By Nick Coughlan, BBC News and The Irish Post (Dublin)The United States is in the midst of a major scandal over the extent to which the National Security Agency (NSA) has secretly obtained a trove of personal information from major telecoms companies including AT&T and Verizon.
The National Security Act is being used to justify the collection of this vast amount of information, and its use has been extended to include internet and telephony services.
The law has never been applied to internet service providers (ISPs), and there are concerns that the NSA may have violated the law.
But, given the scale of the information being collected, it is likely to cause the NSA to take significant legal action.
The US has always maintained that it does not have the authority to collect the metadata or phone records of Americans and that the bulk collection of that data is incidental to national security and is only authorized for foreign intelligence purposes.
The NSA’s director of legal affairs, Vanee Vines, told the Senate Judiciary Committee in March that the agency was collecting metadata to target terrorists.
The US Justice Department has also argued that the metadata is only incidental, since it is only used for national security purposes.
It is not clear exactly how much data the NSA has, but it is believed to be between 5% and 25% of all US internet traffic, according to a Reuters analysis of NSA documents.
In total, the NSA collected about 8 million records for each month.
The total amount of metadata collected by the NSA was around 15 million records per month.
The NSA also collected data on phone calls, including the time and duration, location, time and content, and IP addresses.
This data was then processed in a way that it would not identify Americans, but would provide other information, including their phone numbers.
The information could also be used to help identify individuals.
But, the agency also had access to internet and telephone metadata from overseas companies that it did not consider to be Americans, according the Reuters analysis.
According to the documents, the data collected by these companies included the name of the phone company, the address and the telephone number of the customer.
The companies also provided information about the time of the call, the caller’s mobile device and the length of the calls.
The documents also revealed that the data was being stored on servers operated by the National Geospatial-Intelligence Agency (NGA) and other US agencies.
The NGA’s headquarters are in Maryland.
“The NSA does not need this data in order to conduct surveillance,” said former NSA general counsel Mike Rogers in a testimony before the Senate Intelligence Committee in May.
The revelations come at a sensitive time for US relations with Europe, which has been strained by revelations of US spying on the French presidential candidate Emmanuel Macron.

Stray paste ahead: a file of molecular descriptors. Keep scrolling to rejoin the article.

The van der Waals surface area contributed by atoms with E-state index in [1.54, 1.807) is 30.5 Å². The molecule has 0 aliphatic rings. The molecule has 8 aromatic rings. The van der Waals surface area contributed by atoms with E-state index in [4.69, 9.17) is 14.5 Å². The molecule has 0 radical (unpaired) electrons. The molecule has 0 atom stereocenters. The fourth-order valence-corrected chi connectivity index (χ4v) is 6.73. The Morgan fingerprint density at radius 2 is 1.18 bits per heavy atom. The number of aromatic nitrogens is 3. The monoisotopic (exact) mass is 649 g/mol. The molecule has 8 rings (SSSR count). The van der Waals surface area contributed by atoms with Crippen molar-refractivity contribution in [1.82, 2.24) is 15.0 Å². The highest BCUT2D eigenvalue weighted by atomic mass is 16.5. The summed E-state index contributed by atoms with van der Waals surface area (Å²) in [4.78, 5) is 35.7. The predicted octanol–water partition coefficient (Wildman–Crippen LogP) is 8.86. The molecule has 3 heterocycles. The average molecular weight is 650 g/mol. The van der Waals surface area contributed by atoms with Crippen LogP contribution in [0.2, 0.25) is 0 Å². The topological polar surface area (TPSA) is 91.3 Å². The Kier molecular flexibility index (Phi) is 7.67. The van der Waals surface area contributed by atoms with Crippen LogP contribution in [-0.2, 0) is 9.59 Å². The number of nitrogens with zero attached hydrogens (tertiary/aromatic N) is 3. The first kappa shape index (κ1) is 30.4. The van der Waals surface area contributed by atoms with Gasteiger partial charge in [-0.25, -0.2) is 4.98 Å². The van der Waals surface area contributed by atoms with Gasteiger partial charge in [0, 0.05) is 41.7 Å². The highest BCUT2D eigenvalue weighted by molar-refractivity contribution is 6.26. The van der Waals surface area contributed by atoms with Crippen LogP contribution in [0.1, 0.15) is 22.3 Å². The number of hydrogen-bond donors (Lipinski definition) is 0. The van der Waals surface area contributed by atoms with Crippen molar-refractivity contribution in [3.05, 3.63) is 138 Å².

The Snowden revelations are also being used by European politicians, including French President Emmanuel Macron, to pressure Washington.
The Snowden revelations, in turn, have led to calls for a stronger US commitment to the fight against the spread of cyber-terrorism.
However, US officials have denied that the spying is being done on the basis of national security.
“The bulk collection is for intelligence purposes only, and does not involve the collection or use of any U.S. person’s information or metadata for foreign purposes,” said a spokesman for the NSA, General Keith Alexander.
“As is the case with all intelligence activities, the content of any metadata or records collected is not shared with foreign intelligence services,” he added.US President Donald Trump has also rejected calls for US surveillance to be stopped.
“This is about protecting our nation and defending our values,” he said in a statement.
“In no way do we have the right to spy on our own citizens or others without a court order.”
In June, US Senator Richard Burr of North Carolina told the US Senate that “this is about more than just protecting our security.
This is about defending our civil liberties.”
Mr Burr said the US government was “not going to stand idly by” when other nations were using the same tools to spy as it was.
“We cannot allow the use of this collection and analysis for foreign security purposes,” he told reporters.
“If it is the right thing to do, the US Congress should act on it.”
The NSA is not the only US agency that has collected metadata.
The British spy agency GCHQ has been conducting electronic surveillance since 2003 and has said it has collected “a very substantial amount” of data on European citizens.
In May, the UK’s chief information watchdog, the Information Commissioner’s Office, warned that GCHQ’s “surveillance activities are in breach of the European Convention on Human Rights and the European Data Protection Directive”.
The watchdog said that the collection and storage of information on European residents “is a violation of their rights to privacy”.GCHQ was not available for comment.
Follow Nick Coughtale on Twitter: @Coughtale